Does God love you and me – does He really have the kind of Love toward us that would COMPEL Him to pay that close attention to each prayer, that kind of Love would make Him take seriously His promises toward each of us?  Do you and I really matter THAT MUCH to Him?  That can create a struggle within us:  On one hand we so desperately want to know that we are just that important, and yet it is hard to really believe that.

This is more than simply knowledge.  It is more than being able to quote Bible passages.  It is more than having spent all kinds of years going to church, whether forced to or willingly.  It is the question of whether we have ever stood in the presence of God’s Love toward us.  Have we?  Everything else is an empty, puffed up charade if we haven’t.

We don’t have to go far to stand in the presence of such Love.  All we need is to realize we stand in the presence of Jesus right now – again, not intellectual knowledge that assents to the doctrine, but a step in faith, a decision that Jesus is indeed here right now, just as He said He would be.  But how do we know about whether we can trust this supposed Love from God, and how do we know if it is going to be that deep a Love?

Well, here on the altar is the Cross.  God put everything He had on that Cross, He risked literally everything so that it would be proof enough of His Love, the nature of His Love, the extent of His Love.  If that wasn’t a powerful enough demonstration of the depth of His Love, then there literally is nothing left.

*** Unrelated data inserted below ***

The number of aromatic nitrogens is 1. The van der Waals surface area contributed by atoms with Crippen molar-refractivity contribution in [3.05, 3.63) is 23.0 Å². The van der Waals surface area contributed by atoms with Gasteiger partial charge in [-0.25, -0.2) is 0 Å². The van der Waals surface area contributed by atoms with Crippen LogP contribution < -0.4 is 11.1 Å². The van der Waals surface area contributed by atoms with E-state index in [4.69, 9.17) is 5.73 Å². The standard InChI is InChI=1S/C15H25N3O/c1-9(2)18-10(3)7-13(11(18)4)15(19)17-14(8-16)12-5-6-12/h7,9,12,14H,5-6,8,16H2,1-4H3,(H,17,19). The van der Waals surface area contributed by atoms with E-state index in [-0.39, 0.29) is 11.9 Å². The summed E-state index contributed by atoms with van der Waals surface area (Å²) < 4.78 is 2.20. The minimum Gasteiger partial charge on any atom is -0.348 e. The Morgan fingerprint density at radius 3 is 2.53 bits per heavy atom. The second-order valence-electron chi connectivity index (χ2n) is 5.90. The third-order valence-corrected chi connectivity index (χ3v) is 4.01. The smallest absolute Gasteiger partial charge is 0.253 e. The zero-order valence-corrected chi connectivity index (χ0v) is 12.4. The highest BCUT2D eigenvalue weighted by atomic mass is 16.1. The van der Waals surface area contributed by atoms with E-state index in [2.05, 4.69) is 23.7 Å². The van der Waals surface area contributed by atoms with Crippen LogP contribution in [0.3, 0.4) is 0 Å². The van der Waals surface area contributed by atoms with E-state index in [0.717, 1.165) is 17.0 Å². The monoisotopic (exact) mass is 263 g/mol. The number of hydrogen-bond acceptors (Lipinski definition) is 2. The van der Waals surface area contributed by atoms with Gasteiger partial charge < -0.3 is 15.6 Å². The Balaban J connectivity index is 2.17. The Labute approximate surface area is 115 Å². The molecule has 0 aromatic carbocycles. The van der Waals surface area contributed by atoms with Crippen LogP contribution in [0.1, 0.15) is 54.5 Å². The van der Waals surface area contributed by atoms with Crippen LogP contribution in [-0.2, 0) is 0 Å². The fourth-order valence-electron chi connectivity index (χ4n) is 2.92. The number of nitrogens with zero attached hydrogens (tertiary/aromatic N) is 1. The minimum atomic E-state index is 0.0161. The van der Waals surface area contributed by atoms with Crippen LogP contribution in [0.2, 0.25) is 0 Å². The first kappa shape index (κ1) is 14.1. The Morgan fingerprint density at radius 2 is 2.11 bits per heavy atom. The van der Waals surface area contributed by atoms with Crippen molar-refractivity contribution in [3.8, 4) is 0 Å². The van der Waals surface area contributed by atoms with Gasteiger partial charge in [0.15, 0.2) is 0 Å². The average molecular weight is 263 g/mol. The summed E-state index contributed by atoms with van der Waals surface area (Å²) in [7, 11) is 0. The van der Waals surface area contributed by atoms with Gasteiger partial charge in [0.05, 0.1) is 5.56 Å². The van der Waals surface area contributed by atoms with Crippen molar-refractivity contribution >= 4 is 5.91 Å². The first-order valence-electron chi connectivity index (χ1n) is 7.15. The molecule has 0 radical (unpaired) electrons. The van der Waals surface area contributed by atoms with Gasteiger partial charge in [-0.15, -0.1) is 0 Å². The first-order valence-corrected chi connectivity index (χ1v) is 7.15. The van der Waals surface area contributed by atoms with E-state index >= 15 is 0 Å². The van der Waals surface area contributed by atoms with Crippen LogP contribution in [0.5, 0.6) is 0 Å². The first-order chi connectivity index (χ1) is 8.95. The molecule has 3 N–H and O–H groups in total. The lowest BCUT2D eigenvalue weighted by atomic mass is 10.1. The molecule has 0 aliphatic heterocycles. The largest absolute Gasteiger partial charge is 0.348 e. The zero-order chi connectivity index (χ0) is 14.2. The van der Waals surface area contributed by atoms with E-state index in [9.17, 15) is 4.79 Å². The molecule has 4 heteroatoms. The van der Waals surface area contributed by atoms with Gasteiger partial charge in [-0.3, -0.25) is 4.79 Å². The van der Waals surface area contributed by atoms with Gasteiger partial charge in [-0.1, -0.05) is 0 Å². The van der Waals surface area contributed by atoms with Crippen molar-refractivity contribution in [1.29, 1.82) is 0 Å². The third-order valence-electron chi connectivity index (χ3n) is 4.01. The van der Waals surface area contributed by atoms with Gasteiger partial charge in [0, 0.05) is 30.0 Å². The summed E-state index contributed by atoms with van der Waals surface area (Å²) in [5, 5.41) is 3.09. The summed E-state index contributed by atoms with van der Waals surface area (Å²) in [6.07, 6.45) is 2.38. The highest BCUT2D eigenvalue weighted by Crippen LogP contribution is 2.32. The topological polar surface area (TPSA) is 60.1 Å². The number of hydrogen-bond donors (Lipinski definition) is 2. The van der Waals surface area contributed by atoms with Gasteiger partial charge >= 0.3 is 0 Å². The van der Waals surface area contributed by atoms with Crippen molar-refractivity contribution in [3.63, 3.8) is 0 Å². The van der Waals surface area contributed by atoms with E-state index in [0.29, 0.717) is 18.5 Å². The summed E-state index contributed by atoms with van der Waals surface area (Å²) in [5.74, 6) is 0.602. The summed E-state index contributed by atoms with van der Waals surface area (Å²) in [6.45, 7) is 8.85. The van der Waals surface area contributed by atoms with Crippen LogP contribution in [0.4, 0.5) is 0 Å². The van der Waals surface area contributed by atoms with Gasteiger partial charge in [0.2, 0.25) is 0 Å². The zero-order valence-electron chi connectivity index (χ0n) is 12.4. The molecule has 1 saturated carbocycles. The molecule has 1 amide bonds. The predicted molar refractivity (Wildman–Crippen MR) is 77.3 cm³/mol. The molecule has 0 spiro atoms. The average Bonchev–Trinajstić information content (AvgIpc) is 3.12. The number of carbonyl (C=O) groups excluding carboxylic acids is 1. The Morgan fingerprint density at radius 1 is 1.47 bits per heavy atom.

God the Son staked His life on the idea that not only would He pay our penalty with His own Blood, but also that we would come to realize that we really do mean THAT much to Him.  Look at that Cross.  God is as serious as He can get about how much we mean to Him.

Yet just in case that is not proof enough, God goes a step farther.  We have Holy Communion today: Jesus gives each of us His very own Body and Blood – as individually as we eat and drink this bread and wine.  Jesus stakes His very Being on something this personal.  He isn’t fooling around – this is no casual thing, when He offers up Himself like this.  Muller understood this deep bond with Jesus as well as the ramification that Jesus’ power and authority exists and are present in the Christian’s life.

In Baptism God has declared before the universe, in front of demons and angels, and to the whole world, that we are His children, we have a home, we have a place prepared for each of us.  Most of all, He declares to you and me that we have the kind of relationship with Him that is nothing less than that of a dear child with his dear Father, even when that Father is the Creator of the universe!

It is time then that we go beyond knowledge that remains empty and puffed up, and lay before Him in repentance the spiritual reluctance which stops short of seeing how much God pays attention to everything in our lives.  It is time to decide whether Jesus, the Father and the Holy Spirit genuinely loves us enough – to the point of having that kind of relationship with the Lord which Muller enjoyed and could count on, a relationship where God clears away the fog for the sake of His beloved son, His delighted daughter in Jesus.